Frog of the Week

Plains Spadefoot Toad (Spea bombifrons)

Plains Spadefoot Toad
photo by John P Clare

Common Name: Plains Spadefoot Toad
Scientific Name: Spea bombifrons
Family: Scaphiopodidae – Spadefoot Toad family
Locations: Canada, Mexico, and the United States
US Locations: Arizona, Colorado, Iowa, Kansas, Missouri, Montana, North Dakota, Nebraska, New Mexico, Oklahoma, South Dakota, Texas, Utah, and Wyoming
Size: 1.5 – 2.5 inches (38.1 – 63.5 mm)

The Plains Spadefoot Toad is a secretive toad. It spends most of its time underground only to come up to breed or to feed. Additionally, they are also nocturnal so its even less likely that you will see them. The best time to see them is during warm rains. The toad is a great burrower because of keratonized sheaths called spades on its rear feet, hence their name. These help them dig easier. To escape freezing during winter, they even dig below the frost line to survive. Another noticeable feature of spadefoot toads are their vertical and elliptical pupils.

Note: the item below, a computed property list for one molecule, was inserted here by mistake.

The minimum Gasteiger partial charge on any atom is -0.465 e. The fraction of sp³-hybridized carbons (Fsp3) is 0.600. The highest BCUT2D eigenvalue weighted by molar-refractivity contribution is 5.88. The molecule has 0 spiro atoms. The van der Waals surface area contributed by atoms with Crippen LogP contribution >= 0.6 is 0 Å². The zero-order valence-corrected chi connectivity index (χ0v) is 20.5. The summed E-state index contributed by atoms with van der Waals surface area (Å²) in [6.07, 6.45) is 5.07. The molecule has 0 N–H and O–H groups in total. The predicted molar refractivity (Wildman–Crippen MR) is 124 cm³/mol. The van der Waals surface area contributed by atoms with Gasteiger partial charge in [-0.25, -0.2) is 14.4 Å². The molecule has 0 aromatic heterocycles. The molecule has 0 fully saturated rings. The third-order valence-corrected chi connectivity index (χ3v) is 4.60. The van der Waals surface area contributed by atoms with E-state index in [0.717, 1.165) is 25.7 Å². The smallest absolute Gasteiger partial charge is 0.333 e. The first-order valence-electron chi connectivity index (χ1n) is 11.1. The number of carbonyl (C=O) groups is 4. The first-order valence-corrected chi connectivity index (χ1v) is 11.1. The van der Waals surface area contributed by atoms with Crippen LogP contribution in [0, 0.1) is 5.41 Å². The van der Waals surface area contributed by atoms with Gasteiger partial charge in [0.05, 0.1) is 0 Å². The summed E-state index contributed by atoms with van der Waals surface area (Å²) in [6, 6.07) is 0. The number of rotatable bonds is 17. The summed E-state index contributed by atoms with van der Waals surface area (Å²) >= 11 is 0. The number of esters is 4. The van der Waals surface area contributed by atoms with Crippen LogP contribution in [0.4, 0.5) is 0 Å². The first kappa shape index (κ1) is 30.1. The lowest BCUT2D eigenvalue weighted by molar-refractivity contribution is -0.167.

Breeding for the Plains Spadefoot Toad follows warm, heavy rains, making them explosive breeders. The breeding season only lasts a few days but the females can lay 2000 eggs during the time. Like most other frogs and toads, the males of the species are found in the shallows of a water body and produce mating calls. Then, the female arrives at the water body and selects a mate. Next, the male then grasps the female from behind in the amplexus pose. The female then releases her eggs and the male fertilizes them. The eggs hatch a few days after being laid and tadpoles emerge. The time needed to complete their metamorphism depends on the temperature. At higher temperatures, they complete their metamorphism in 14 days. With colder temperatures, it can last over a month.

photo by Todd Pierson

Conservation for the Plains Spadefoot Toad

The International Union for the Conservation of Nature (IUCN) Red List categorizes the Plains Spadefoot Toad as Least Concern for Extinction. They have a wide range, from Canada down to Mexico. While overall the toad is doing well, some local populations have been hurt. Urban development and expansion of farm lands has destroyed some of their habitat.

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